Run SystemVerilog on a Mac
Recently, I needed to write, compile, and run some SystemVerilog modules. Being a Mac user, my options were to use simulators like EDA Playground (browser based) or ModelSim — the latter does not even run natively on a Mac. In fact, getting it to work requires installing a virtual machine (VM) on my Mac, a windows or linux operating system in the VM, and then ModelSim. One installation too many! Yikes!!!
Well, let me tell you: I tried both. And while they work just fine, I wanted to run SystemVerilog on my Mac without either. Off I strode in search of how. Welcome Icarus Verilog.
Icarus Verilog helps you simulate and synthesize logic gates. More, it enables you compile and run SystemVerilog modules on a Mac — hassle free. How? I will say, right after I tell you how to install it. Running the snippets below (in your terminal/CLI) will install homebrew, icarus-verilog, and gtkwave. The latter shows you waveforms simulating the gate you have described in your SystemVerilog code. (We will return to this.)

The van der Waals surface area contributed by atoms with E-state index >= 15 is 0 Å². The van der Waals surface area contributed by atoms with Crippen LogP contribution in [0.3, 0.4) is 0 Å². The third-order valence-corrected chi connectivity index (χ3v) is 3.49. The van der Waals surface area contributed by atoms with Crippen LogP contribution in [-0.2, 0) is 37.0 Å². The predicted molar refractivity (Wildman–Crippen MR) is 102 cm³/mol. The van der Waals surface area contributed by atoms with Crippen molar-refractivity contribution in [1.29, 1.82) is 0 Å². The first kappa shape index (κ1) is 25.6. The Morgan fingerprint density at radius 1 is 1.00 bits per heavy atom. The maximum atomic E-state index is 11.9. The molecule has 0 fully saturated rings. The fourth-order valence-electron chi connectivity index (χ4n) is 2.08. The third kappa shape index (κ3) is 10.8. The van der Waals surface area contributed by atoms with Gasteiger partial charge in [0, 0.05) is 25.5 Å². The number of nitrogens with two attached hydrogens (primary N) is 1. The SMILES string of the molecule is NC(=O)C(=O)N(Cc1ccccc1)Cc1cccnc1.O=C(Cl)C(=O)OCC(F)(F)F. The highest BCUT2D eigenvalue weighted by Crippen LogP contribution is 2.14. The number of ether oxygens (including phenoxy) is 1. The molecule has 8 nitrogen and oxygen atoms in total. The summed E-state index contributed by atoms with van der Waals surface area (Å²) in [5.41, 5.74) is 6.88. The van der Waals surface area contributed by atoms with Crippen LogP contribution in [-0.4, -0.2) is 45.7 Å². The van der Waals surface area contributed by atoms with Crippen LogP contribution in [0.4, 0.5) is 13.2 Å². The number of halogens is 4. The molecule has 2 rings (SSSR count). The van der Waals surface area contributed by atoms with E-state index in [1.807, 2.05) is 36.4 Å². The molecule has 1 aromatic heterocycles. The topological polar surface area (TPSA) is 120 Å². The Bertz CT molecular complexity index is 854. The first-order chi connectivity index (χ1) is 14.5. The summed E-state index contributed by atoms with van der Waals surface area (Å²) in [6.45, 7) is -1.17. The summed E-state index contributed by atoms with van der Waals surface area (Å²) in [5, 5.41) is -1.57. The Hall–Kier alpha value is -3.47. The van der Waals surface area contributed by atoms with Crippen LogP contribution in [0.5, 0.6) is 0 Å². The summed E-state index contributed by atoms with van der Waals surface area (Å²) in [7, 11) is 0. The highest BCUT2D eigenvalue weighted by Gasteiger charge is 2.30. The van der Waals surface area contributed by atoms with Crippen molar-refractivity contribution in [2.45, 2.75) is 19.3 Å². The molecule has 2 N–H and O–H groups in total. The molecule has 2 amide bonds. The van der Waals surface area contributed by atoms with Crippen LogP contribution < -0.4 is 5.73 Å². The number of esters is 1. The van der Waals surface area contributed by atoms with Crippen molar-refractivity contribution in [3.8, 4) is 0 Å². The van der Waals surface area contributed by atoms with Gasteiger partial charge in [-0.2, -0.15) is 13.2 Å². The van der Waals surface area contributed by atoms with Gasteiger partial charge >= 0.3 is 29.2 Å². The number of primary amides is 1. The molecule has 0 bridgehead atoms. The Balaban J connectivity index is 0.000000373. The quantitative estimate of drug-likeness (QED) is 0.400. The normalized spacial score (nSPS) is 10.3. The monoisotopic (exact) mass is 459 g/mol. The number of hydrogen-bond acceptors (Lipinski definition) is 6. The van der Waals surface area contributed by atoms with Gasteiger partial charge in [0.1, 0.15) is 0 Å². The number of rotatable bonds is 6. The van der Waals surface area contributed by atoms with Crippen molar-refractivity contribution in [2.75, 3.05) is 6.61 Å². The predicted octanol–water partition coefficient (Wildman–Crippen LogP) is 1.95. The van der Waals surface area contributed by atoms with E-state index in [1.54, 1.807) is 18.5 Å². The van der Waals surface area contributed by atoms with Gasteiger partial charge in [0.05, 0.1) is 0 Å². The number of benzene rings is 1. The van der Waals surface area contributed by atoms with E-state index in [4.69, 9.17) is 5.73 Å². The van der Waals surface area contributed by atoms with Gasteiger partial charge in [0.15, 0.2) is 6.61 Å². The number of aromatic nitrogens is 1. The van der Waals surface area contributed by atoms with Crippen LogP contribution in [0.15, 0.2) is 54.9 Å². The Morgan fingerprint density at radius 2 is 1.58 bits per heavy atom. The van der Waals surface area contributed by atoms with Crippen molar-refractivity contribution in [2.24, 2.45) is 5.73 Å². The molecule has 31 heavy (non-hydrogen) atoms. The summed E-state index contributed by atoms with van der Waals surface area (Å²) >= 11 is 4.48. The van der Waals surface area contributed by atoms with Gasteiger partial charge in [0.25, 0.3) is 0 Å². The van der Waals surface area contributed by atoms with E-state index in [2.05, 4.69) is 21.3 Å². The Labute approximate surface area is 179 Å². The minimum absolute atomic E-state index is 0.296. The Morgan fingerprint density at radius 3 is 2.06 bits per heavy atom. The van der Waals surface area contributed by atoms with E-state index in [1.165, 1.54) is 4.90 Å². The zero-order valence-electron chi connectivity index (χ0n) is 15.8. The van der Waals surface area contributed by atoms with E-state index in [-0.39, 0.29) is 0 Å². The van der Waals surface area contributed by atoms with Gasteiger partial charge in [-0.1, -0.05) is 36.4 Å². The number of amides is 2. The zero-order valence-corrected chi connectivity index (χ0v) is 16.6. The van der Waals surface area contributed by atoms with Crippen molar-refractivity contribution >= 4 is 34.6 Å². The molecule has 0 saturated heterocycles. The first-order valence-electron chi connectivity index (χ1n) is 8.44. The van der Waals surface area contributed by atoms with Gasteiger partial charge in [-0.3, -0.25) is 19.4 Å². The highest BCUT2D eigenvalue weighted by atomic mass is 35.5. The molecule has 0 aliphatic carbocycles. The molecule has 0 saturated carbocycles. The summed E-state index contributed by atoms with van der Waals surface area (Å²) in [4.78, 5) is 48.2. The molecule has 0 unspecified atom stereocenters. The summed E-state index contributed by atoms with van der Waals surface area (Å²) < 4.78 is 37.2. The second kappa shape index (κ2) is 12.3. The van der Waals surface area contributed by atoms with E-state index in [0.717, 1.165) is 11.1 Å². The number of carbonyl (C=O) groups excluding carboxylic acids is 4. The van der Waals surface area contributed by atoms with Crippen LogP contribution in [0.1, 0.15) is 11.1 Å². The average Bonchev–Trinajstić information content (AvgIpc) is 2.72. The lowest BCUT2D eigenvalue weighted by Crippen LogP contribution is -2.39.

Now let’s write a simple two-input NAND gate which negates the AND gate — it outputs 1 (i.e. True) if either input is 0 (i.e. False); it outputs 0 if both inputs are 1. The SystemVerilog module below describes this.
To view the waveforms, let’s create test cases (called test benches) to validate that the (already described) gate is functioning as we’d expect. The SystemVerilog test bench module below handles this.
Now let’s compile and run the program using the following in your terminal:
iverilog -g2012 -o nand nand_tb.sv nand.sv
Amongst other things, this creates a new file,
nand.vcd, which contains the gate’s waveforms. This is where/why you need gtkwave. (Tada! Told you we will return to this.) If you properly installed gtkwave, double-clicking
nand.vcd will open it in gtkwave. And there you can visualize the gate’s waveforms shown below.
Not so bad eh! Indeed! You can use EDA Playground or ModelSim to write and run your SystemVerilog modules. Or Icarus Verilog. Your choice!